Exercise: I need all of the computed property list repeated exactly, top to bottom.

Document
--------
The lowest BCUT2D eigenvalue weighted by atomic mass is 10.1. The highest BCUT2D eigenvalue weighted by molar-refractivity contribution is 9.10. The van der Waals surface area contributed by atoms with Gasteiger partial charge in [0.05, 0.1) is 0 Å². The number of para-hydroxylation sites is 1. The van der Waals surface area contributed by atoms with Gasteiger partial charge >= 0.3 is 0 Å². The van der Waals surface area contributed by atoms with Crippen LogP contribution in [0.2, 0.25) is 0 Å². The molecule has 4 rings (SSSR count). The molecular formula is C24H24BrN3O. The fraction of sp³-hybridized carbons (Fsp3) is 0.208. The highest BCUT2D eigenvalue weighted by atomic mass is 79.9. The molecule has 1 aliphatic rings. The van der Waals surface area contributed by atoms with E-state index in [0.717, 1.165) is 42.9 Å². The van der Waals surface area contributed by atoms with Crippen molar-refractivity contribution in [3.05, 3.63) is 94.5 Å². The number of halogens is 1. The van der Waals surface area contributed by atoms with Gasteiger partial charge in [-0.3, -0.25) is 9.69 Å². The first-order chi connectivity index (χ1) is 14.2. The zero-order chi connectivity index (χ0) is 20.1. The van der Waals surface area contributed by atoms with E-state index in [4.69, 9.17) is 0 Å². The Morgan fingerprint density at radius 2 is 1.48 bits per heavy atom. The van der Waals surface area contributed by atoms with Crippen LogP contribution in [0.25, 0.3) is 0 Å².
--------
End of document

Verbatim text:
The lowest BCUT2D eigenvalue weighted by atomic mass is 10.1. The highest BCUT2D eigenvalue weighted by molar-refractivity contribution is 9.10. The van der Waals surface area contributed by atoms with Gasteiger partial charge in [0.05, 0.1) is 0 Å². The number of para-hydroxylation sites is 1. The van der Waals surface area contributed by atoms with Gasteiger partial charge >= 0.3 is 0 Å². The van der Waals surface area contributed by atoms with Crippen LogP contribution in [0.2, 0.25) is 0 Å². The molecule has 4 rings (SSSR count). The molecular formula is C24H24BrN3O. The fraction of sp³-hybridized carbons (Fsp3) is 0.208. The highest BCUT2D eigenvalue weighted by atomic mass is 79.9. The molecule has 1 aliphatic rings. The van der Waals surface area contributed by atoms with E-state index in [0.717, 1.165) is 42.9 Å². The van der Waals surface area contributed by atoms with Crippen molar-refractivity contribution in [3.05, 3.63) is 94.5 Å². The number of halogens is 1. The van der Waals surface area contributed by atoms with Gasteiger partial charge in [-0.3, -0.25) is 9.69 Å². The first-order chi connectivity index (χ1) is 14.2. The zero-order chi connectivity index (χ0) is 20.1. The van der Waals surface area contributed by atoms with E-state index in [4.69, 9.17) is 0 Å². The Morgan fingerprint density at radius 2 is 1.48 bits per heavy atom. The van der Waals surface area contributed by atoms with Crippen LogP contribution in [0.25, 0.3) is 0 Å².